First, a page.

At the age of 16, Ron Carlson was young, a bit rebellious, and lucky to be alive. A serious motorcycle accident had left him with a cracked hip, severely injured left leg and broken back. Ron’s recovery began with the receipt of an artificial hip in one of the first operations of its kind to be performed on a young patient.
This would be the start of a long journey involving 17 surgeries and multiple years of physical therapy to address a deteriorating femur in his injured leg, issues with his hip and eventually a shattered pelvis — among other things.
“The journey to recovery hasn’t been all pretty or clean,” said Ron, now 60. “I am, however, in remarkably good ‘used’ condition thanks to the highly skilled medical staff and therapists at Texas Health Dallas.”
In 2010, Ron met with an orthopedic surgeon on the medical staff at Texas Health Presbyterian Hospital Dallas, after suffering a broken pelvis. By this time, he had almost no hip left and had dealt with years of unsuccessful treatments. The surgeon was successful in saving Ron’s leg from a loss of function, but years of surgical procedures were beginning to take their toll.
While recovering in the rehabilitation unit at Texas Health Dallas, Ron’s left foot went from having no feeling to being on fire — a condition known as complex regional pain syndrome, or CRPS. The painful condition was exacerbated by severe lymphedema, or swelling. His physician quickly diagnosed the degenerative disorder and the unit’s multidisciplinary team of nurses and therapists went to work to ease Ron’s pain, reduce the swelling and improve range of motion in his foot. Ron was discharged from the hospital and sent to the outpatient rehabilitation center to continue his therapy.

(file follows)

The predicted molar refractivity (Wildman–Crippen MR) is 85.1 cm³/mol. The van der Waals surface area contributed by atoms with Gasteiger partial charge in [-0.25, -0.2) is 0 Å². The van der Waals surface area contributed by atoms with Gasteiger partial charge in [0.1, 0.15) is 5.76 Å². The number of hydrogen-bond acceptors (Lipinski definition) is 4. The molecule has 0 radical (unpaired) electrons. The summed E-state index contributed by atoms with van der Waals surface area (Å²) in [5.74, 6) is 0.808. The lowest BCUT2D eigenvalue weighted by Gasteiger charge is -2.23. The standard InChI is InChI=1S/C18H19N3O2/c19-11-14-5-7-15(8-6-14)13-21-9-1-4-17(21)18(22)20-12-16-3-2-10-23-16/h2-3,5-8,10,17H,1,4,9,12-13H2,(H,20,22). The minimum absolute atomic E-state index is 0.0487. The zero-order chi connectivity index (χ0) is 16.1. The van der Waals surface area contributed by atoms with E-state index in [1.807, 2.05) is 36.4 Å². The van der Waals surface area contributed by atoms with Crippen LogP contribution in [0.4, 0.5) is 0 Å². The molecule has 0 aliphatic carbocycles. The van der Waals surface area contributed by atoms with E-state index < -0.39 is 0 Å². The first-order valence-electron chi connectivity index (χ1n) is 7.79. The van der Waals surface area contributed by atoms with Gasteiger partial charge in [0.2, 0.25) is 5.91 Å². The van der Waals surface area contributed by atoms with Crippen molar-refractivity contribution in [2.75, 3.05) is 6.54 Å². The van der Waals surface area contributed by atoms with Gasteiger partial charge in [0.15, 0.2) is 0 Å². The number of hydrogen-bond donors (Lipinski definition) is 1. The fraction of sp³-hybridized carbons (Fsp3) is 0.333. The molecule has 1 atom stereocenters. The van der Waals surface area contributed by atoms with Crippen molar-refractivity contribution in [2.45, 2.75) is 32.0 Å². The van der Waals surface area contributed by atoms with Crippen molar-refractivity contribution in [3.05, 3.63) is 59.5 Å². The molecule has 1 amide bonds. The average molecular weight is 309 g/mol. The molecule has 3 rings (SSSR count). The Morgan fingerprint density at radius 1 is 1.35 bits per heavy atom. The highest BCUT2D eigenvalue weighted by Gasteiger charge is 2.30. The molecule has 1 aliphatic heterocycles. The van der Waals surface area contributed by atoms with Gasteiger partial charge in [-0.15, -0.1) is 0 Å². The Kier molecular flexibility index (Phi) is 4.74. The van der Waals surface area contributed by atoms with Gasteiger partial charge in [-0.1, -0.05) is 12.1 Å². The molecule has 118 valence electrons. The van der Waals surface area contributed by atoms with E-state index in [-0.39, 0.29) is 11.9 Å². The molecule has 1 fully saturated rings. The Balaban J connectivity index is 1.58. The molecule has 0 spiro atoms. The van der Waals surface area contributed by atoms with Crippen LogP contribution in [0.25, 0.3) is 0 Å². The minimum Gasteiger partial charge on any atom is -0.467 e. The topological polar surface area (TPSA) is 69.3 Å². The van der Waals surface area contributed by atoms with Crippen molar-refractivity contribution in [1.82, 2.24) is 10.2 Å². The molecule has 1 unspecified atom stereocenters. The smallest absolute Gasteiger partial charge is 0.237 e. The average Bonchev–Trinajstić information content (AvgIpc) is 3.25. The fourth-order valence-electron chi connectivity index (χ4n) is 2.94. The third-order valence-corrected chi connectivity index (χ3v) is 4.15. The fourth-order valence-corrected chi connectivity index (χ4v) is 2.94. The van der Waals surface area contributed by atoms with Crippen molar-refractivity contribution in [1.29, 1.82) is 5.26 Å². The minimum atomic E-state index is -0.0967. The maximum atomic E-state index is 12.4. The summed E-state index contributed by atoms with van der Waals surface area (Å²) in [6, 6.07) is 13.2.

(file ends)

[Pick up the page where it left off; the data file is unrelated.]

Lymphedema is a chronic, progressive disorder of the lymphatic system which can cause areas of the body to swell. It can occur almost anywhere in the body but usually occurs in the arms and legs. Untreated it can cause worsening swelling, pain, loss of function, potential skin breakdown and recurrent infections. It can be overwhelming when coupled with CRPS.
The lymphedema program at Texas Health Dallas is one of the largest in North Texas. Under the care of highly trained physical and occupational therapists, Ron received complete decongestive therapy (CDT) to treat this complex condition. The painless, non-invasive and proven approach to reduce swelling included gentle manual lymphatic drainage techniques, multilayer compression bandaging, and garments fitting aimed to break down scar tissue and help boost blood flow to his swollen leg.
“Lymphedema patients need a special kind of therapy,” said Debra Daugherty, OTR, CLT-LANA, coordinator of the lymphedema therapy program at Texas Health Dallas. “The idea behind complete decongestive therapy is to reduce swelling and stabilize the problem, improve healing thus enabling the patients to continue their daily activities. Our patients also receive one-on-one education about nutrition, skin care, and exercise.”
Ron tried to do some of his therapy through a clinic closer to his home only to return to the Outpatient Rehabilitation Center at Texas Health Dallas, where therapists diligently worked with him three days a week for six months.
“I never saw anyone work through so much pain,” said Daugherty. “He was committed to his program.”
Today, he has his swelling and pain under control, and he is walking on his new hip. For Ron, the lymphedema treatments not only reduced the swelling but also helped further diminish his CRPS symptoms.
“I found that the condition would not have worked its way out without the knowledgeable doctors and therapists and professional, ongoing treatment at Texas Health Dallas,” Ron said. “They just made progress. Plus, I felt like my time was respected in the rehab facility.”
For more information about the lymphedema program at Texas Health Dallas, call 214-345-7680.